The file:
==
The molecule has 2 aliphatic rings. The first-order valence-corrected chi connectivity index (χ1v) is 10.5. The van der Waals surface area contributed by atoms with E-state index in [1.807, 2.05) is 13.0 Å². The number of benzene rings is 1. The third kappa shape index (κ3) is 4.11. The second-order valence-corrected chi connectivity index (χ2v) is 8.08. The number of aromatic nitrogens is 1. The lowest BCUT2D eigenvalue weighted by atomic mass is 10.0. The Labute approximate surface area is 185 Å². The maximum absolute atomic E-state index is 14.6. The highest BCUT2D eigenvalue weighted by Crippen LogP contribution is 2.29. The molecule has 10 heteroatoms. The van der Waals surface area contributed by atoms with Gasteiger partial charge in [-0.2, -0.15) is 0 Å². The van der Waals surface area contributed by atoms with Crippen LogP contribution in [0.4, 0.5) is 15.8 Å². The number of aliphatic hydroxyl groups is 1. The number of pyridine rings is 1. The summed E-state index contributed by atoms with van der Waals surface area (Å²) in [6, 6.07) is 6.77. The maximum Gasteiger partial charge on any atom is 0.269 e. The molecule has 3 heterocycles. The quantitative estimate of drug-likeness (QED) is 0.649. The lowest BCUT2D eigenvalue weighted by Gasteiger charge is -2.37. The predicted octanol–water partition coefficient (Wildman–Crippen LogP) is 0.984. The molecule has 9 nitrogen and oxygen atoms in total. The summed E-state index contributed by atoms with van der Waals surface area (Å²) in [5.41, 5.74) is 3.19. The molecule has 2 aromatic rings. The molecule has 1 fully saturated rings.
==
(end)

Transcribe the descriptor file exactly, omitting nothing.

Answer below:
The molecule has 2 aliphatic rings. The first-order valence-corrected chi connectivity index (χ1v) is 10.5. The van der Waals surface area contributed by atoms with E-state index in [1.807, 2.05) is 13.0 Å². The number of benzene rings is 1. The third kappa shape index (κ3) is 4.11. The second-order valence-corrected chi connectivity index (χ2v) is 8.08. The number of aromatic nitrogens is 1. The lowest BCUT2D eigenvalue weighted by atomic mass is 10.0. The Labute approximate surface area is 185 Å². The maximum absolute atomic E-state index is 14.6. The highest BCUT2D eigenvalue weighted by Crippen LogP contribution is 2.29. The molecule has 10 heteroatoms. The van der Waals surface area contributed by atoms with Gasteiger partial charge in [-0.2, -0.15) is 0 Å². The van der Waals surface area contributed by atoms with Crippen LogP contribution in [0.4, 0.5) is 15.8 Å². The number of aliphatic hydroxyl groups is 1. The number of pyridine rings is 1. The summed E-state index contributed by atoms with van der Waals surface area (Å²) in [6, 6.07) is 6.77. The maximum Gasteiger partial charge on any atom is 0.269 e. The molecule has 3 heterocycles. The quantitative estimate of drug-likeness (QED) is 0.649. The lowest BCUT2D eigenvalue weighted by Gasteiger charge is -2.37. The predicted octanol–water partition coefficient (Wildman–Crippen LogP) is 0.984. The molecule has 9 nitrogen and oxygen atoms in total. The summed E-state index contributed by atoms with van der Waals surface area (Å²) in [5.41, 5.74) is 3.19. The molecule has 2 aromatic rings. The molecule has 1 fully saturated rings.